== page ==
The musical’s dramatic beginning laid out the groundwork to Evita Perón’s life, and her rise to power from actress to political leader.
“Come and see it,” said Kiersten Farley, the actress who played Evita.
Evita is a Broadway Musical with lyrics by Tim Rice and music by Andrew Lloyd Webber. It showed from April 7 to April 15 in the Dassance Fine Arts Center. The length of the musical was about two hours and 15 minutes.
The storyline is believable as the performance opens with an introduction of Evita’s funeral then transitions into her early childhood. The musical stays true to her biography. When Evita was 15 years old, she decided to pursue an acting career, and set out to Buenos Aires with her first love, Agustin Magaldi, who was played by Soulange Beaudet.
As Evita advanced in her artistic career, she met many men.
Michael Arvay, who played Che, expressed the disdain that many people in his position felt towards Evita and her past as an actress. Che lured around every corner to chime in on Evita’s shortcomings throughout her career, even after she met her future husband, and leader of Argentina, Colonel Juan Perón, played by Gary Sonneberger.
The characters in this musical were easy to understand, each of them played their part according to historical accounts that can be read online, or watched in a documentary. I didn’t understand who Che was until after Kirsten Kennedy, theatre director at CF, explained who he was.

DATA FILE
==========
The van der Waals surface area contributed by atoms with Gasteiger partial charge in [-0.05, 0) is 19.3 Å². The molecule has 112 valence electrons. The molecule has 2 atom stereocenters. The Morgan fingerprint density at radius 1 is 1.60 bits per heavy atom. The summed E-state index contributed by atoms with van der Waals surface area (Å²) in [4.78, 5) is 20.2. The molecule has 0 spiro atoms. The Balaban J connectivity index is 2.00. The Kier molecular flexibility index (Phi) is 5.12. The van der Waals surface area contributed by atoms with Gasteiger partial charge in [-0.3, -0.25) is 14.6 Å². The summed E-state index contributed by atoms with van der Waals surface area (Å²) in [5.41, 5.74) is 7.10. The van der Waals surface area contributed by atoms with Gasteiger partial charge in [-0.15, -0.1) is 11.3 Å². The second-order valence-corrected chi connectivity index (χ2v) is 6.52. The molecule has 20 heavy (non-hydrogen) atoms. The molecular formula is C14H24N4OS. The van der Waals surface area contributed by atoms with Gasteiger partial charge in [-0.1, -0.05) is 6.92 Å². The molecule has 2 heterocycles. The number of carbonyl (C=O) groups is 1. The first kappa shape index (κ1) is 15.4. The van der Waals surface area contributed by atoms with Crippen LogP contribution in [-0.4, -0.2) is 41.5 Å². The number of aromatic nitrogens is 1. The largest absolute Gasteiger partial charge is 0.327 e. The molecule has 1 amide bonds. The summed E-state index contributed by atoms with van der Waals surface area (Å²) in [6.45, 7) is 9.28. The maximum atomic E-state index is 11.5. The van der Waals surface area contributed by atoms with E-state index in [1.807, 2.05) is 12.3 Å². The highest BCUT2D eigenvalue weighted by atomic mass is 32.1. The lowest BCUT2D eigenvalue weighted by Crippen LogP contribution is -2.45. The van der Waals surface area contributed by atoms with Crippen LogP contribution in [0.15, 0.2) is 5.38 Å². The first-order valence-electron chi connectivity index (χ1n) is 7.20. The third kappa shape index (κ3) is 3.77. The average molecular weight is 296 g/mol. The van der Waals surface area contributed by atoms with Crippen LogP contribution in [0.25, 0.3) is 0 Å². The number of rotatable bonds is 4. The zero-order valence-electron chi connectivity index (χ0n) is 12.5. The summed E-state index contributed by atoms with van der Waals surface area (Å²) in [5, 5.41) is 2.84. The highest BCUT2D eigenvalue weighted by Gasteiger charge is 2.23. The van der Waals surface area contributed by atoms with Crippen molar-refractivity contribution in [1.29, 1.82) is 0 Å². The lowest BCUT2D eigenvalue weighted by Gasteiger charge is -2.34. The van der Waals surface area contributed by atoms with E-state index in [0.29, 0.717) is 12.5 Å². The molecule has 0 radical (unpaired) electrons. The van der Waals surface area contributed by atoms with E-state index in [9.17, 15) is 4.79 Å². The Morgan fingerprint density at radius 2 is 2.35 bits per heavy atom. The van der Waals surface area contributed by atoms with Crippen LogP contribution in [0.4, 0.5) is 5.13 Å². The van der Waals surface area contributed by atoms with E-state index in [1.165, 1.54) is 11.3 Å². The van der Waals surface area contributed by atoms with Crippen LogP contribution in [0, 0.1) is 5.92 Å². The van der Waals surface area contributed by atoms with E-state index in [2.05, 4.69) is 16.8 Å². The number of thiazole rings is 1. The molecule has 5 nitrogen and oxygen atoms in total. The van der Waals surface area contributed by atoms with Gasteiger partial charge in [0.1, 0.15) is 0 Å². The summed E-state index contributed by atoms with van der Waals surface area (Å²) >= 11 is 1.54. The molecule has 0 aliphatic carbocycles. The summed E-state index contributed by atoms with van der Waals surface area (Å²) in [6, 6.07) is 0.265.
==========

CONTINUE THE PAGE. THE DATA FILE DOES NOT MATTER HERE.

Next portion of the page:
“Che’s character is the narrator,” Kennedy said. “He represents every man from Argentina who opposes the Peróns.”
Arvay played a good narrator, he started out strong in the beginning, and kept a strong voice throughout. He flaked a little bit in the song Rainbow Tour after Evita’s Rainbow High. He did keep character, however, all the way to the song, Lament that included Eva and the mourners.
Sonneberger played Juan’s character well. He backed up the role of a loving husband when he defended his wife’s position to the opposing military. He expressed his disappointment when the oligarchy disapproved Evita’s election as vice president and he also displayed care and distraught for her as she was perishing.
The performance’s dialogue was believable and easy to follow; more so if one read Evita’s biography beforehand.
The special effects were well thought out. The backdrop had a mild sky blue hue, and vibrant, yet easy to look at green, that didn’t hurt my eyes. The colors and the stage lights didn’t distract from the actors’ and ensembles’ performance. The pictures of Evita’s life that were displayed onscreen on both sides of the stage were also helpful to grasp what her image was like.
The orchestra did a great job in staying true to the composition written for the musical. When Evita was beginning to get ill, the music paralleled the emotional buildup of Evita’s final goodbyes.
The pace of the performance was on time. The first act was over before I knew it. After the 15 minute intermission, the second act moved right on course. However, the last 15 minutes seemed rushed. The music sped up to finish, but the whole performance ended with a great applause.
The overall rating is a 4.5. I would pay to see the performance because it stayed true to historical documents and the music was good to listen to.
“I thought it was fantastic,” said Sterling Beaudet, a CF student. “One of my brothers is actually in the play, so I came to see him tonight. I thought all of the performances were fantastic, I thought the lighting and the set design was amazing, and I really appreciated that we had a live orchestra besides the visual effects. I was very glad to see it.”
Story by: Rosa de Saron Caro
Photos by: Delaney VanNest